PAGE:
Dean Georgaris' screenplay is the film's weakest link. Characters repeatedly spell out what everything means and what they are going to do, just in case you were having trouble following. Thurman must have been attracted to the forgettable girlfriend role solely for the paycheck because she serves merely as an exposition explication device. Moreover, Rachel shouldn't be into the story if Michael is not supposed to have contact with the outside during his time on the project. Why bother wiping his memory if he can blab it all to his girlfriend? On top of all this, in spite of Georgaris' economy with images and plot points, every single one must come full circle to complete the protracted climax. Even with no flab, PAYCHECK feels bloated in the end.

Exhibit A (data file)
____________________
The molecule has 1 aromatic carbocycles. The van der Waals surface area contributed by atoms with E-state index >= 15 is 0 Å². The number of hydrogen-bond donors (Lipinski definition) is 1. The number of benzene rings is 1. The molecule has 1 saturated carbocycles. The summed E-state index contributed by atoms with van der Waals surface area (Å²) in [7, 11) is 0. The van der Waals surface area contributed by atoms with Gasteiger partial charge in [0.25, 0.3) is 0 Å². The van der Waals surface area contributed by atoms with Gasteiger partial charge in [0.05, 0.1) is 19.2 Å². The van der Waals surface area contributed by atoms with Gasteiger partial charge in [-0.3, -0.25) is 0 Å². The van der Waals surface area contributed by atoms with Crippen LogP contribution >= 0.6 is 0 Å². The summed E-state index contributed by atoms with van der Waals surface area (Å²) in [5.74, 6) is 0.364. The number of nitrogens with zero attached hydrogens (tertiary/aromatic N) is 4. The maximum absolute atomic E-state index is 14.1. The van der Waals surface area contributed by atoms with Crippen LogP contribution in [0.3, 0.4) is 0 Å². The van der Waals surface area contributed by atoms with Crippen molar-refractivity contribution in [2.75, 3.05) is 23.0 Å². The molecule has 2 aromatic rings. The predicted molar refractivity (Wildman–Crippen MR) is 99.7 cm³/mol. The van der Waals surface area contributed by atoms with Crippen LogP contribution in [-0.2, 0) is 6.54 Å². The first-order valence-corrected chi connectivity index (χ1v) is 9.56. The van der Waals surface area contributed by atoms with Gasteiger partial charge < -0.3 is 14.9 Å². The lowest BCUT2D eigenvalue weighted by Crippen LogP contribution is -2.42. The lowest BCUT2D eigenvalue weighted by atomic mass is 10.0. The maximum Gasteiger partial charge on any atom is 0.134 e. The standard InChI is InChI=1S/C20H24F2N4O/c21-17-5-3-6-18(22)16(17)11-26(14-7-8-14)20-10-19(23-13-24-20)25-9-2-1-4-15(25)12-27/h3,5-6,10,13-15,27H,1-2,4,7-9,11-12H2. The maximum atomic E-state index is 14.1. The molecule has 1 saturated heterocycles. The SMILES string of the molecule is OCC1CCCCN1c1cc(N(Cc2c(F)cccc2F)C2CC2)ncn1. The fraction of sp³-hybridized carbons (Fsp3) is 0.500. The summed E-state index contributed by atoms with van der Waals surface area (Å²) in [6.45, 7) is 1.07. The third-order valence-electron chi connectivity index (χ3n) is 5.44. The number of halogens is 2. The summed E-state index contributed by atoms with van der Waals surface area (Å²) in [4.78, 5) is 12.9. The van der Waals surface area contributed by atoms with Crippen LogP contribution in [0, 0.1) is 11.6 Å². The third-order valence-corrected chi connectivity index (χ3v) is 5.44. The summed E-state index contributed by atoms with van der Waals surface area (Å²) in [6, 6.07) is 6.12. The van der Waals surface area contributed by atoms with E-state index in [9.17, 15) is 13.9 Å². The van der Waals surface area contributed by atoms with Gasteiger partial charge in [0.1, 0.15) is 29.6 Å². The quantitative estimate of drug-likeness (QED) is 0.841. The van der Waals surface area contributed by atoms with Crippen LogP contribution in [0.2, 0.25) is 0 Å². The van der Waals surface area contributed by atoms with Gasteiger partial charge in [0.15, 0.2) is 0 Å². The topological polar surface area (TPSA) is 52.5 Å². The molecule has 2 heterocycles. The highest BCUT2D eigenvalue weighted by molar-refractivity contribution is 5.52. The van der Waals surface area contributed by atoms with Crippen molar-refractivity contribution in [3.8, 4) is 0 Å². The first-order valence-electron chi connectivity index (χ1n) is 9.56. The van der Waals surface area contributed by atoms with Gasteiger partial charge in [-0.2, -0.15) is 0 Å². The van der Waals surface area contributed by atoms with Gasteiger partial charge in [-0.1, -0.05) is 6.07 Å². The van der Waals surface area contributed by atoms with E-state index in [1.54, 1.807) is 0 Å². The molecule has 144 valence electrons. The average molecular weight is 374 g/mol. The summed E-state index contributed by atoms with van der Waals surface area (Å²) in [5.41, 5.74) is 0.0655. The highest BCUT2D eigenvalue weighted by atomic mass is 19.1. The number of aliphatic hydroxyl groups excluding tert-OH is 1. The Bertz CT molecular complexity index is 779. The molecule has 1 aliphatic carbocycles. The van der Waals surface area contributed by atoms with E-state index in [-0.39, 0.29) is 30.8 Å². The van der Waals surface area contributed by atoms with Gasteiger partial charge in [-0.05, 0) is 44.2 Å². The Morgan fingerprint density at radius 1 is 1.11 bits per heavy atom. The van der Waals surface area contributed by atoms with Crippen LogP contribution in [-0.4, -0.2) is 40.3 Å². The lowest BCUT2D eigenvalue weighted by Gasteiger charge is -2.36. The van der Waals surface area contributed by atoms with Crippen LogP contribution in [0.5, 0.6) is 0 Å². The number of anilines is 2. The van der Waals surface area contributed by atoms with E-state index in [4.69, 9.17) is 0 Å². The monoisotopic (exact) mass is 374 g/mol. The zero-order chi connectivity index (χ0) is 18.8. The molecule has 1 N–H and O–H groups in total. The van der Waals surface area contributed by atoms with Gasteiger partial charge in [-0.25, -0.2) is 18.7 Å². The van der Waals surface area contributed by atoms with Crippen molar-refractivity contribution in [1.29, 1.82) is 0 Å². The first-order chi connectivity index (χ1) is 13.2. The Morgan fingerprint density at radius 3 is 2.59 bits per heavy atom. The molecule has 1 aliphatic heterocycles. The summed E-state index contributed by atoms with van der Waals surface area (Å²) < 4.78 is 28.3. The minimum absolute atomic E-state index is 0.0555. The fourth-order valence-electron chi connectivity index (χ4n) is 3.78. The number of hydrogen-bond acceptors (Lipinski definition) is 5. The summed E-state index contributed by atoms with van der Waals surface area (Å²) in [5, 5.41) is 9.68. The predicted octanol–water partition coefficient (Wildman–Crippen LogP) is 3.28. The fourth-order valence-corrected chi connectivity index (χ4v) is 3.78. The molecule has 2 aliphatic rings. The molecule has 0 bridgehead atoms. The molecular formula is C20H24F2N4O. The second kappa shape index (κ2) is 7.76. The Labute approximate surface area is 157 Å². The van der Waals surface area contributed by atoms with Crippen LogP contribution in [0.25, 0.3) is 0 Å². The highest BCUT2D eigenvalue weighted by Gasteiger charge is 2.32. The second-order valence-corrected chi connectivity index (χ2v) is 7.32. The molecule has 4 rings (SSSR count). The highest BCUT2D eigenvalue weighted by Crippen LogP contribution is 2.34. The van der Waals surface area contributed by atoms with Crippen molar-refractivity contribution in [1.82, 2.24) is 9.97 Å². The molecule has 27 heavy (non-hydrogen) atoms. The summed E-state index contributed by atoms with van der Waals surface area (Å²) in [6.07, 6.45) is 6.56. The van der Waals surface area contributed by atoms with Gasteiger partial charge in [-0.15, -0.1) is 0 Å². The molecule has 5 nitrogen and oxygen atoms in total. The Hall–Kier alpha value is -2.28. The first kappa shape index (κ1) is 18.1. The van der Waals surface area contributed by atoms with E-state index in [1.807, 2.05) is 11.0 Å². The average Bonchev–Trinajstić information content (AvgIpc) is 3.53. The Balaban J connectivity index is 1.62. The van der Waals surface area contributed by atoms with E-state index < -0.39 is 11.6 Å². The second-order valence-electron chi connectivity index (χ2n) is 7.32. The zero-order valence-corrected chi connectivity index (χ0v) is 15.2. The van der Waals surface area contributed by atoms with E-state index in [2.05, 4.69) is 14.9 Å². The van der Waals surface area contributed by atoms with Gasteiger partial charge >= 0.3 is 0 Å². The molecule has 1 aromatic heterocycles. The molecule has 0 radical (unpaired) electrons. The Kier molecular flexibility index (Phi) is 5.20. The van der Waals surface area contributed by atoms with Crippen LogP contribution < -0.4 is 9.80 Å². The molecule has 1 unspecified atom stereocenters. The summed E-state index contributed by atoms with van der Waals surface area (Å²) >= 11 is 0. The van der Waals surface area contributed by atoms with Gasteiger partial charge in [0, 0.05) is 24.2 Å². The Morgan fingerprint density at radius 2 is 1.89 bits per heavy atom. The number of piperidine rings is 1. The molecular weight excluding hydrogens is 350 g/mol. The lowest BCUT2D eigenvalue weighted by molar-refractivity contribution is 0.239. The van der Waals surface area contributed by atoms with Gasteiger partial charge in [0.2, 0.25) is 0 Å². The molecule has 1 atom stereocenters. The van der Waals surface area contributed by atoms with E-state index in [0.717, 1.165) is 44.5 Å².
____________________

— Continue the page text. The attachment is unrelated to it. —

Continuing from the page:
Affleck comes across as flat and disinterested early on, but like a dispassionate Keanu Reeves as Neo in THE MATRIX and its sequels, these qualities work for his character. Paul Giamatti, playing the technician who zaps Michael's memories, is fun as the comic relief. His dishevelled appearance reminds us of his sterling performance as Harvey Pekar in AMERICAN SPLENDOR, someone who wouldn't have any part of dissolving life's routine and ordinary moments.
PAYCHECK'S set-up presents a tantalizing question. Would you be willing to trade three years of memories, time filled with work and work alone, for the promise that you would earn enough to fulfill your every wish and whim? The film discards serious discussion for Mexican standoffs and action scenes, trading the possibility of complex rewards for simple pleasures. Maybe the best choices weren't made in the filmmaking--it doesn't mean we can't kick back and enjoy the result.